Cole Beasley has been the man in the slot for the Cowboys, churning out third downs and moving the chains. He’s known for his sauce celebration, and he’s been holding down the fort with Tostitos at the draft in Dallas. We got a chance to talk to Beasley as he was spending time putting some sauce on his chips at the Tostitos Cantina-style experience at AT&T Stadium which has a full nacho bar, so stop by if you are at the draft. They’ll be holding a Nacho Face-Off competition with guys like Cole, Dak Prescott and Darren Woodson.
Here’s a partial transcript of our conversation.
Hey Cole, how are things at the draft at AT&T Stadium?
Beasley: We’re doing a lot of cool things here with Tostitos at the draft. The great aspect is getting everyone together to watch the draft, it’s really about everyone coming together over a bowl of Tostitos and salsa, man. It’s the NFL’s favorite chip and it’s been a great time. It’s been awesome and this is the perfect venue for the draft.
Are you as stunned by the Jason Witten news as the rest of us, or did you have an inkling it might be coming?
Beasley: I had no idea, just as surprised as everyone else. It’s not 100% yet. I don’t know what to say at this point, he’s a great teammate and a great leader, we would always want him back. So I’m just as surprised as you guys.
What’s your reaction to the Cowboys drafting Leighton Vander Esch?
Beasley: I don’t know much about the rookie class, I actually don’t watch as much football as a lot of people in the NFL. But from everything I’ve heard it sounds like a great pick, it was definitely one of the needs to address so I’m very excited to have him as a new teammate. Everything I’ve heard about him is exceptional so I can’t wait.
You have a new teammate in Allen Hurns, have you talked to him much?
Beasley: He comes to work out everyday, so we talk everyday that we’re there together. He’s a good dude, he’s a hard worker. I don’t know too much about him as a player because he was in the AFC so we didn’t see much of him. But from what I’ve seen so far he looks great, he’s ready to work.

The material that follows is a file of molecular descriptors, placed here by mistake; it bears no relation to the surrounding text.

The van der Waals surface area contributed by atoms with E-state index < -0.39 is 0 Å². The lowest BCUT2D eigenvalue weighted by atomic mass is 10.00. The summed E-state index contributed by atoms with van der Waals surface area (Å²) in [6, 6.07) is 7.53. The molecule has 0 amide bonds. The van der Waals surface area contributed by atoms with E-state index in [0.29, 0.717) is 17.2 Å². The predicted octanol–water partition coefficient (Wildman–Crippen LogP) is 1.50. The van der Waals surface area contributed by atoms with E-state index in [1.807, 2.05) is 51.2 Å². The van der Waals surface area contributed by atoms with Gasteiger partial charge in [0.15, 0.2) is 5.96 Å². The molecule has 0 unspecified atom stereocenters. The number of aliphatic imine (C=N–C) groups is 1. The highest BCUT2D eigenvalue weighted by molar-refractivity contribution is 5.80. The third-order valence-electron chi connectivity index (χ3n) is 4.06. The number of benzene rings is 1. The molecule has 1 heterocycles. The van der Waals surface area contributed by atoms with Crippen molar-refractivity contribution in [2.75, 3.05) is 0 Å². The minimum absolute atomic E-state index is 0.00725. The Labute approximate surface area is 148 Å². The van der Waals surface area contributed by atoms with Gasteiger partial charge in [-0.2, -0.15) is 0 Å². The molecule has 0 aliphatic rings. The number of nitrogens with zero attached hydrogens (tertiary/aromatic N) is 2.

Any idea how the team may utilize Hurns?
Beasley: No idea how we’re going to use him schematically, I don’t even know how they’re going to use me schematically (laughs). It’s all going to be different now with all the new faces and players that are leaving, so it will be interesting to see how we approach it. I mean I know we’re going to run the ball, but outside of that everything is up in the air.
Beasley: We don’t really talk about that in general, we just talk about the offense that we’ve run the past few years with Dak, and we just try and get better from that. Stuff we can improve on based on last year because we really don’t know what is going to be new in the offense at this point. Really it’s just us getting better, getting more familiar with each other on the field. I’m running the route and Dak’s throwing to me and telling me what he thinks, if it’s too late or too early, or if he wants me to do it like this or like that. We’re just constantly communicating so he knows where I’m going to be at all times and I know where he wants me to be at all times.
In 2016 you had a huge year stats-wise, in 2017 there was a little bit of a dip. Were teams paying attention to you more, using bracket-coverage with linebackers to take away the underneath routes? Or was it just a function of the offense going to different places?
Beasley: A little bit of both. Defenses definitely showed me more attention and once we realized they were paying more attention it was kind of like someone else has to win somewhere else. It’s a function of both, but the attention definitely made it more difficult for me last year. Definitely on the underneath stuff, it was almost impossible to get open underneath and that’s what I’m great at. They definitely made it tougher on me.
With Jason Witten (potentially) retiring, fans wonder about Rico Gathers. Can he be a legitimate tight end threat?
Beasley: He definitely has all the natural ability in the world which is key in the beginning. He missed a lot of time and he didn’t play a lot of football before, so the timetable is a little uncertain for how long it will take him to understand the way it works a little more. But as far as God-given ability, he’s got it. He can be as great of a player as he wants to be and I know he’ll work hard, I think we’ll see good things in the future.
How much of a difference in style is there between Dak Prescott and Tony Romo, and how has that affected the offense since Dak has been in charge?
Beasley: Once Dak got in there, our offense did change, but for the most part it was still the same. The only thing we did was a little more movement to get him outside of the pocket, and we did some zone-read things with him and Zeke. The biggest thing in this league is people try to pigeon-hole players to be one thing or they make their minds up about players, but really Dak can handle a lot more than what he is given credit for. I think in the future they will let him have more freedom as we go. Everybody talks about a Dak-friendly offense, but I feel like that’s a wide variety of things because I’ve seen the things he can do and he’s capable.
Many thanks to Cole Beasley for his time and to Tostitios for setting up the interview. Now go put some sauce on your chips and watch the draft!